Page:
Thursday, April 19, 2018

Eileen: "The M.T.A. Song" Boston novelty sung in French



    Here’s something peculiar for you: a folk song about the Boston underground…sung in French. Why would the French care? And what could they make of a schmuck named Charlie who can’t simply get off a train? And what about his even more ridiculous wife, who throws him sandwiches when she could easily toss one with a few coins in it so he can pay the fare? 


    One of the lousy things about travel is that you generally have no idea how to get around. Unless you take a cab and don’t mind being stiffed all the time and driven the longest way possible, you’re stuck with mass transit. Most every city has its own infuriating rules. Coins allowed? NOT allowed? Do you have to wait on a line and get a TICKET? I haven't been in France in a while, but the last time, I recall some odd business about getting a pass with a photo ID on it. I don't remember if I used the pass itself or had to buy individual  tickets for every subway (metro) or bus ride.


    The gimmick with the Boston system at the time (and maybe even now) is fare zones. I haven't been in Boston in a long time. I do recall their "underground" as being pretty dinky. I think at least you could actually take an easy commute from Logan Airport into mid-town or even Cambridge.


      Still, a tourist is going to be wondering, "is that ticket good for getting on and off anywhere? Must I pay more the further along I go? If you’re just queer for trains, can you ride it all day back and forth, looking out the window or up the skirts of passengers? Should someone tell you not to look up the skirts of passengers if you’re in Scotland?

       In the song, poor Charlie didn’t anticipate a fare increase and was short a nickel. Har har. Did he ever return? No, he never returned, and his fate is still unlearned!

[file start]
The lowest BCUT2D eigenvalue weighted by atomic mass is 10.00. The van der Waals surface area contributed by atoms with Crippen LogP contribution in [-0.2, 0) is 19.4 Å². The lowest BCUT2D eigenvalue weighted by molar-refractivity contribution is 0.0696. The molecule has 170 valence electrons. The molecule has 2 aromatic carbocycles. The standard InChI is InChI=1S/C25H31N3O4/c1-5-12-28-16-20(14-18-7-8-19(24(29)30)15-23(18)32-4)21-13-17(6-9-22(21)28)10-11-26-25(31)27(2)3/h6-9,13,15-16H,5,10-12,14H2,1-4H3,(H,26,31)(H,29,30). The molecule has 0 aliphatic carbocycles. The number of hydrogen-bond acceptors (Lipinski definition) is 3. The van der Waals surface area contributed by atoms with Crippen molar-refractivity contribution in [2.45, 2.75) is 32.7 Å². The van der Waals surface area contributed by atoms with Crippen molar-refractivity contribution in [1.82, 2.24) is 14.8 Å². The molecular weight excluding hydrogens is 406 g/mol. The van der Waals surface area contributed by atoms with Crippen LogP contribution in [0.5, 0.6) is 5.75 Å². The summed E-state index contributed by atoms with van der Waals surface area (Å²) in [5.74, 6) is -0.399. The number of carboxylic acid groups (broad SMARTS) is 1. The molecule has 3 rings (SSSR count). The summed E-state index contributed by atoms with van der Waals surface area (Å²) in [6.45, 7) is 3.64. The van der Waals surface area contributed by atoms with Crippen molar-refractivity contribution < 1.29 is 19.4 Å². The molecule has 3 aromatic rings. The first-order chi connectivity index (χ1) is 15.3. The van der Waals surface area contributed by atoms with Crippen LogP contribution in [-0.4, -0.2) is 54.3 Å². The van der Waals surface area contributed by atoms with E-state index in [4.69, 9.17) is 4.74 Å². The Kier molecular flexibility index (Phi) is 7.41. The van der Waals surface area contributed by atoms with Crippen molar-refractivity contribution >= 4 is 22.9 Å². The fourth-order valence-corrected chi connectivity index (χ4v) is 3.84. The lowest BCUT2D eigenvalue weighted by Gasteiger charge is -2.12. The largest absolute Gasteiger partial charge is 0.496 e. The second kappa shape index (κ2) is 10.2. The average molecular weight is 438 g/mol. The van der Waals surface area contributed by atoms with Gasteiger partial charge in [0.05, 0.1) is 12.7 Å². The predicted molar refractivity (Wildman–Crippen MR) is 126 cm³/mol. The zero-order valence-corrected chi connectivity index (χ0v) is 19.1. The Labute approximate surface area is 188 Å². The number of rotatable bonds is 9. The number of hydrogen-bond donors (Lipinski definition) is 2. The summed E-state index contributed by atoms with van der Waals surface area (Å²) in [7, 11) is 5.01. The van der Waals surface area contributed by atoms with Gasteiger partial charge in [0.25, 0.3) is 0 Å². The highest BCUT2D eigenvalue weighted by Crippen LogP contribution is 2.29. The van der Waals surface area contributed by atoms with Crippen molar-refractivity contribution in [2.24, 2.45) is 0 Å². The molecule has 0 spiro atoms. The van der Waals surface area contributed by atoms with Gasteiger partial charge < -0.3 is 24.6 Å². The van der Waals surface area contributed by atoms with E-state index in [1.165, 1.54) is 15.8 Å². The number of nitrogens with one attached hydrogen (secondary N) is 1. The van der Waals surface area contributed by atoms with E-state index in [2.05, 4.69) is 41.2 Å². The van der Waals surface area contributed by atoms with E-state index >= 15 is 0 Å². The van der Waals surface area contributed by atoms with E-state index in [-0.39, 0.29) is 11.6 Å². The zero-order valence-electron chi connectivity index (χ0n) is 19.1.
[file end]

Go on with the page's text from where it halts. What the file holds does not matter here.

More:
Will Holt was a nice man, and I enjoyed talking to him about some aspects of his career. I think he considered “The MTA Song” one of his lesser achievements. It was amusing that it became such a hit, but he put lyrics to better music (coming up with “Lemon Tree” for example) and this was just a novelty. He figured his enduring achievements were in the musicals he wrote for the stage. (Most of YOU know this thing and "Lemon Tree" most of all). The inspiration for this was a jingle blaring from a truck, being played in the streets to promote a local politician. Holt re-wrote it, recorded it…and it didn’t exactly reach the Top 10. The Kingston Trio covered it, and changed the name of the local politician to the fictional “George O’Brien.” The exuberant trio had a hit. 


    So why not see if it could roll in other countries, too? The singer here is EILEEN. She’s better known as a Nancy Sinatra impersonator (in France, at least) but she took on a variety of American tunes to Frenchify. An interesting thing about her is that she is proof that it’s who you know…but also if you know other languages. Eileen’s father Michael Goldsen founded Criterion Music. (Yeah, yeah, you wonder who losted it. Ha ha.) Born in New York, a language teacher in Los Angeles, she taught French, and was asked to translate some of the popular folk songs of the day into that language. 


    In 1963 the teacher journeyed to Paris, married over there, and managed to get a record deal offering her specialty of being able to sing perfectly in two languages, and knowing the cultures of both. She did both an English cover version of Nancy Sinatra songs and foreign language variations. Since she learned a bit about the music biz from her father, it’s not much of a surprise that after her brief days as a singing idol ended, she started her own music publishing firm, French Fried Music. She still lives in France. 

 
Hop aboard: Le Métro De Boston (M.T.A. The Boston Subway Song) download or listen online

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